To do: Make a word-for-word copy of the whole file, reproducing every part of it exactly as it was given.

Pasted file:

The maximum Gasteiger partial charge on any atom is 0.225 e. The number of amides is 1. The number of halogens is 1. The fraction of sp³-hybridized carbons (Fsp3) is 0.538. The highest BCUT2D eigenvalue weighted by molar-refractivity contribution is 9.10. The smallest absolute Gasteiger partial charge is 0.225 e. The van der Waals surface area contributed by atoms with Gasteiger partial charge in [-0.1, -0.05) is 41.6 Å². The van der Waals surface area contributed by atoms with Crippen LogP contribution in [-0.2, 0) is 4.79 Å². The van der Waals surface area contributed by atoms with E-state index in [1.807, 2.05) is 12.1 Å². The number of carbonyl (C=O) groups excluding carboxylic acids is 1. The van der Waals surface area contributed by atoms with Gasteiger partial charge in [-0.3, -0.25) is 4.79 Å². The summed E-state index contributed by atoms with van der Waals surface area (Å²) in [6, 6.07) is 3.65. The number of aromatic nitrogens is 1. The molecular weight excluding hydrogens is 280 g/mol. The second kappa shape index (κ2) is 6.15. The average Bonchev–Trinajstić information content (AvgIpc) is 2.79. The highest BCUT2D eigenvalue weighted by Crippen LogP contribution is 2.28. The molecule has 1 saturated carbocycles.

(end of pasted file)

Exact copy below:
The maximum Gasteiger partial charge on any atom is 0.225 e. The number of amides is 1. The number of halogens is 1. The fraction of sp³-hybridized carbons (Fsp3) is 0.538. The highest BCUT2D eigenvalue weighted by molar-refractivity contribution is 9.10. The smallest absolute Gasteiger partial charge is 0.225 e. The van der Waals surface area contributed by atoms with Gasteiger partial charge in [-0.1, -0.05) is 41.6 Å². The van der Waals surface area contributed by atoms with Crippen LogP contribution in [-0.2, 0) is 4.79 Å². The van der Waals surface area contributed by atoms with E-state index in [1.807, 2.05) is 12.1 Å². The number of carbonyl (C=O) groups excluding carboxylic acids is 1. The van der Waals surface area contributed by atoms with Gasteiger partial charge in [-0.3, -0.25) is 4.79 Å². The summed E-state index contributed by atoms with van der Waals surface area (Å²) in [6, 6.07) is 3.65. The number of aromatic nitrogens is 1. The molecular weight excluding hydrogens is 280 g/mol. The second kappa shape index (κ2) is 6.15. The average Bonchev–Trinajstić information content (AvgIpc) is 2.79. The highest BCUT2D eigenvalue weighted by Crippen LogP contribution is 2.28. The molecule has 1 saturated carbocycles.